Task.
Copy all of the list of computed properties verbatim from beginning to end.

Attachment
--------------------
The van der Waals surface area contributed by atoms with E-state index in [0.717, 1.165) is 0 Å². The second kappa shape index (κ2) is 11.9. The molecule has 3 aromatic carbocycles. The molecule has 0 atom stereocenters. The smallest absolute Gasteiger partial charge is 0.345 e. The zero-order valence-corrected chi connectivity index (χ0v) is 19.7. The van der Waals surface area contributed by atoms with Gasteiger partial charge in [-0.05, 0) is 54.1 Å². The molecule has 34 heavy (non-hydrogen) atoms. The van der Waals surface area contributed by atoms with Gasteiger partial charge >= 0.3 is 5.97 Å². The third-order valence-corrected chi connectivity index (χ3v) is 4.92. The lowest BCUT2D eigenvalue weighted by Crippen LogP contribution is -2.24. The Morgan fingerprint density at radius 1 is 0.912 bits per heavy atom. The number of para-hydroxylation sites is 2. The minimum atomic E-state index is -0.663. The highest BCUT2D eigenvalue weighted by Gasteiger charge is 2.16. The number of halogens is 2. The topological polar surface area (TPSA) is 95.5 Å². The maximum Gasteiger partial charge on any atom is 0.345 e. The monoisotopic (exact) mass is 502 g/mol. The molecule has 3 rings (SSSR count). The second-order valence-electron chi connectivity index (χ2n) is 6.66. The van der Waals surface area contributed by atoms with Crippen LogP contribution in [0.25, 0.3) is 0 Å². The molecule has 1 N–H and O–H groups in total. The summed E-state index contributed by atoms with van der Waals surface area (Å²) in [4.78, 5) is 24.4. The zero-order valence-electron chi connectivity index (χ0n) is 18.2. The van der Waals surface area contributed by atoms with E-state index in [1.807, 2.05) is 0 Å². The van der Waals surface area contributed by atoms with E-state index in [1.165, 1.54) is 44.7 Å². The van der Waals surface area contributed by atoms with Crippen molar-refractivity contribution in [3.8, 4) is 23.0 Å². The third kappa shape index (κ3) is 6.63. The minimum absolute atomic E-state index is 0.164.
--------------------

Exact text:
The van der Waals surface area contributed by atoms with E-state index in [0.717, 1.165) is 0 Å². The second kappa shape index (κ2) is 11.9. The molecule has 3 aromatic carbocycles. The molecule has 0 atom stereocenters. The smallest absolute Gasteiger partial charge is 0.345 e. The zero-order valence-corrected chi connectivity index (χ0v) is 19.7. The van der Waals surface area contributed by atoms with Gasteiger partial charge in [-0.05, 0) is 54.1 Å². The molecule has 34 heavy (non-hydrogen) atoms. The van der Waals surface area contributed by atoms with Gasteiger partial charge >= 0.3 is 5.97 Å². The third-order valence-corrected chi connectivity index (χ3v) is 4.92. The lowest BCUT2D eigenvalue weighted by Crippen LogP contribution is -2.24. The Morgan fingerprint density at radius 1 is 0.912 bits per heavy atom. The number of para-hydroxylation sites is 2. The minimum atomic E-state index is -0.663. The highest BCUT2D eigenvalue weighted by Gasteiger charge is 2.16. The number of halogens is 2. The topological polar surface area (TPSA) is 95.5 Å². The maximum Gasteiger partial charge on any atom is 0.345 e. The monoisotopic (exact) mass is 502 g/mol. The molecule has 3 rings (SSSR count). The second-order valence-electron chi connectivity index (χ2n) is 6.66. The van der Waals surface area contributed by atoms with Crippen LogP contribution in [0.25, 0.3) is 0 Å². The molecule has 1 N–H and O–H groups in total. The summed E-state index contributed by atoms with van der Waals surface area (Å²) in [4.78, 5) is 24.4. The zero-order valence-electron chi connectivity index (χ0n) is 18.2. The van der Waals surface area contributed by atoms with E-state index in [1.807, 2.05) is 0 Å². The van der Waals surface area contributed by atoms with E-state index in [1.165, 1.54) is 44.7 Å². The van der Waals surface area contributed by atoms with Crippen molar-refractivity contribution in [3.8, 4) is 23.0 Å². The third kappa shape index (κ3) is 6.63. The minimum absolute atomic E-state index is 0.164.